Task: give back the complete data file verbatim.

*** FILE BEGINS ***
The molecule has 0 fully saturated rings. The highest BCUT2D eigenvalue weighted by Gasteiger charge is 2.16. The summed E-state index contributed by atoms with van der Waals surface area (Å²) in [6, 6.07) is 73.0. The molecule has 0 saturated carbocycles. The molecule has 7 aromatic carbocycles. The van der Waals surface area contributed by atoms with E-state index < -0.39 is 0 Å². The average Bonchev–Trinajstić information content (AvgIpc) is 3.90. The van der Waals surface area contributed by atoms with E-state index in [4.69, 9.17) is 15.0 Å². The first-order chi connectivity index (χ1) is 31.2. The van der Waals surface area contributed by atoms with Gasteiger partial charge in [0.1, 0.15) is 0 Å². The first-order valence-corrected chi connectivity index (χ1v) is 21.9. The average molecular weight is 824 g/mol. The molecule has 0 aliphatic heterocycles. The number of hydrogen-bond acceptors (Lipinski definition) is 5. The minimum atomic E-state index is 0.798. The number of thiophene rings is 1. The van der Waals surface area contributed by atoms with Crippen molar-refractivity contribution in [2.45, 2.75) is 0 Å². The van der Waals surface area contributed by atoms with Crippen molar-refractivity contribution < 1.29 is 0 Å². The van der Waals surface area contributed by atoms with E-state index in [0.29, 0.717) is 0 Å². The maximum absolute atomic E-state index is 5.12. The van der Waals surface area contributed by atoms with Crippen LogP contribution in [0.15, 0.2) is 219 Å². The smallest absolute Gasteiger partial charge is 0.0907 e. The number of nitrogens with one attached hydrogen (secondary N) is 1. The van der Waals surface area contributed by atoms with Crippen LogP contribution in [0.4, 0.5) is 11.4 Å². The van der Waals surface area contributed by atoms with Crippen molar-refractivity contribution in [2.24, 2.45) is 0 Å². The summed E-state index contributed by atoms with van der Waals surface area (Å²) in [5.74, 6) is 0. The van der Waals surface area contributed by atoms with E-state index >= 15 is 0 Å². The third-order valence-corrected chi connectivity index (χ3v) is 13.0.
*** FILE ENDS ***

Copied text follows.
The molecule has 0 fully saturated rings. The highest BCUT2D eigenvalue weighted by Gasteiger charge is 2.16. The summed E-state index contributed by atoms with van der Waals surface area (Å²) in [6, 6.07) is 73.0. The molecule has 0 saturated carbocycles. The molecule has 7 aromatic carbocycles. The van der Waals surface area contributed by atoms with E-state index < -0.39 is 0 Å². The average Bonchev–Trinajstić information content (AvgIpc) is 3.90. The van der Waals surface area contributed by atoms with E-state index in [4.69, 9.17) is 15.0 Å². The first-order chi connectivity index (χ1) is 31.2. The van der Waals surface area contributed by atoms with Gasteiger partial charge in [0.1, 0.15) is 0 Å². The first-order valence-corrected chi connectivity index (χ1v) is 21.9. The average molecular weight is 824 g/mol. The molecule has 0 aliphatic heterocycles. The number of hydrogen-bond acceptors (Lipinski definition) is 5. The minimum atomic E-state index is 0.798. The number of thiophene rings is 1. The van der Waals surface area contributed by atoms with Crippen molar-refractivity contribution in [2.45, 2.75) is 0 Å². The van der Waals surface area contributed by atoms with Crippen molar-refractivity contribution < 1.29 is 0 Å². The van der Waals surface area contributed by atoms with E-state index in [0.29, 0.717) is 0 Å². The maximum absolute atomic E-state index is 5.12. The van der Waals surface area contributed by atoms with Crippen LogP contribution in [0.15, 0.2) is 219 Å². The smallest absolute Gasteiger partial charge is 0.0907 e. The number of nitrogens with one attached hydrogen (secondary N) is 1. The van der Waals surface area contributed by atoms with Crippen LogP contribution in [0.4, 0.5) is 11.4 Å². The van der Waals surface area contributed by atoms with Crippen molar-refractivity contribution in [2.24, 2.45) is 0 Å². The summed E-state index contributed by atoms with van der Waals surface area (Å²) in [5.74, 6) is 0. The van der Waals surface area contributed by atoms with E-state index >= 15 is 0 Å². The third-order valence-corrected chi connectivity index (χ3v) is 13.0.